REVIEW: Clocking Pick Me Up Theatre in Tom’s Midnight Garden

Tom Tom club: Olivia Caley’s Hattie with the two Toms, Jimmy Dalgleish, left, and Jack Hambleton, in Pick Me Up Theatre’s Tom’s Midnight Garden. Pictures: Matthew Kitchen

REVIEW: Tom’s Midnight Garden, Pick Me Up Theatre, John Cooper Studio, Theatre @41 Monkgate, York, until Saturday. Box office: 01904 623568; at or in person from York Gin, 12, Pavement, and York Theatre Royal box office

IT is grimly impossible not to see everything anew in the context of the crippling Coronavirus.

Within moments of Tom’s Midnight Garden opening, the word “quarantine” is mentioned, and audience members turn to each other – keeping a certain distance, of course – in recognition of its heightened resonance.

Adapted for the stage by David Wood, the doyen of such transitions from print to boards, Philippa Pearce’s beloved novel is a testament to the power of imagination, perhaps the most precious gift of all in childhood, but one that dims through experience as we age.

Right now, we might all wish that the clock could strike 13 and take us to somewhere magical, as it does in Tom’s Midnight Garden, although George Orwell’s opening line to 1984, where the clocks en masse were doing exactly that, is contrastingly heavy with sinister forewarnings.

Pick Me Up director-designer Robert Readman sets up the black-box John Cooper Studio in a traverse configuration, the audience to either side of a stage book-ended by a door and lonely Tom’s bedroom away from home at one end and a door and bored brother Peter’s bedroom back home at the other, where he is quarantined with measles.

The setting is the dull 1950s, when Tom (a role shared by Pick Me Up debutant Jimmy Dalgleish, in action on press night, and Jack Hambleton) is staying with his kindly Aunt Gwen (Maggie Smales) and pipe-smoking, Daily Mail-reading Uncle Alan (Andrew Isherwood).

At Tom’s end too is the aforementioned grandfather clock, with its figure of an angel and an inscription, Time No Longer, taken from the Book of Revelation, Chapter 10, Verse 6, and still today the subject of much conjecture as to its possible meaning.

Even within Tom’s Midnight Garden, it draws a scoffing comment, but if instead it can been seen as advocating that the limitations, the boundaries, of time be removed, rather than as the end of time, then it becomes the doorway to limitless imagination.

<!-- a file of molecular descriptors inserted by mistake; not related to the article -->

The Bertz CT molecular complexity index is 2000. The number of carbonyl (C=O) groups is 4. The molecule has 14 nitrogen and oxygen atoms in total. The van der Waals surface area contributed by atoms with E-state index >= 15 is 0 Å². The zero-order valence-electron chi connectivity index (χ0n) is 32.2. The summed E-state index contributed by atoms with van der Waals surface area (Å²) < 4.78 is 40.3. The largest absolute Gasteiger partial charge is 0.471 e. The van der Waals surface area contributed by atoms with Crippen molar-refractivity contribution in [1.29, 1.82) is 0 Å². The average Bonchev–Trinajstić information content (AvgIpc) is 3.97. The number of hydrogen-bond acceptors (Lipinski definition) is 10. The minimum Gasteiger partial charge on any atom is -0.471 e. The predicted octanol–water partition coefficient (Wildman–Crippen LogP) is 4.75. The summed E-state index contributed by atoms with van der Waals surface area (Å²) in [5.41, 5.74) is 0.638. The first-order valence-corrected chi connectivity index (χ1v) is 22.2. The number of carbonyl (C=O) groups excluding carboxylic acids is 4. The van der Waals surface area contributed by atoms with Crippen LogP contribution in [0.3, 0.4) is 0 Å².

Ed Atkin as Peter, left, Jimmy Dalgleish as Tom, Olivia Caley as Hatty, Jack Hambleton as Tom and Beryl Nairn as Aunt Grace in Tom’s Midnight Garden

On the John Cooper Studio’s mezzanine level are not only the bedrooms but also passageways to either side (not ideal, alas, as anyone moving above you on your side is out of sight, and Readman might need to re-block those moments to facilitate seeing them better).

Musical director Tim Selman, meanwhile, is positioned in clear view at his piano beside Atkin’s Peter. Behind him are cellist Lucy McLuckie and violinist Robert Bates, and together they perform a second string to Atkin’s bow: his newly composed score that accompanies scenes played out in the midnight garden of the title.

Occasionally on first night, the beautiful music impacted on the clarity of the dialogue but the sound balance can be remedied.

A chorus gathers, chiming the mantra “Time no longer”, as if bringing the clock to speaking life. Each day, that clock is wound up fastidiously by the mysterious Mrs Bartholomew (Beryl Nairn), so stern of face she unnerves Tom’s aunt and uncle.

When it strikes 11, 12, 13, pyjama-clad, inquisitive Tom leaves his bed, makes his way downstairs, across the hall and out of the door into a magical garden, initially depicted as a bright light. A garden that only he can enter. A Victorian garden, where he encounters Victorian orphan Hattie (Olivia Caley), the joyless Aunt Grace (Beryl Nairn, part two), Bible-reading gardener Abel (Isherwood, part two) and assorted playful Victorian children.

The garden scenes are played out on the empty expanse between the two doors. No flowers, no secret passageways, everything left to our imagination, save for chairs and gathered, elasticated black and white ribbon strands at all four corners through which cast members pass, not exactly with the greatest of ease.

Decide for yourself what they symbolise; maybe the erosion of time; maybe the imagination at work; maybe time travel; maybe they just look aesthetically pretty, matching the black and white of Readman’s overall design.

Here, across the time divide, Tom and Hattie can see each other when others cannot see him, and time passes at a different rate for each of them. This is a place of mystery and magic, but something darker if Abel’s biblical bent is to be believed, as if Tom were as meddlesome as Shakespeare’s Puck or J M Barrie’s Peter Pan.

Although imaginative, neither Readman’s direction, nor design, are as magical as his best work. Wood’s script, however, captures fully Pearce’s possibilities of make-believe, drawing you deep into Tom and Hattie’s world, where sweetness and sadness elide, brought to life so evocatively by the outstanding Caley, Dalgleish, Atkin, Smales and Nairn and Isherwood at the double.

Charles Hutchinson

Could you ever fall for a goat? Let Pick Me Up’s next show take that question further

Mick Liversidge, back left, Bryan Bounds, back right, Susannah Baines and Will Fealy in the rehearsal room for Pick Me Up Theatre’s The Goat or Who Is Sylvia?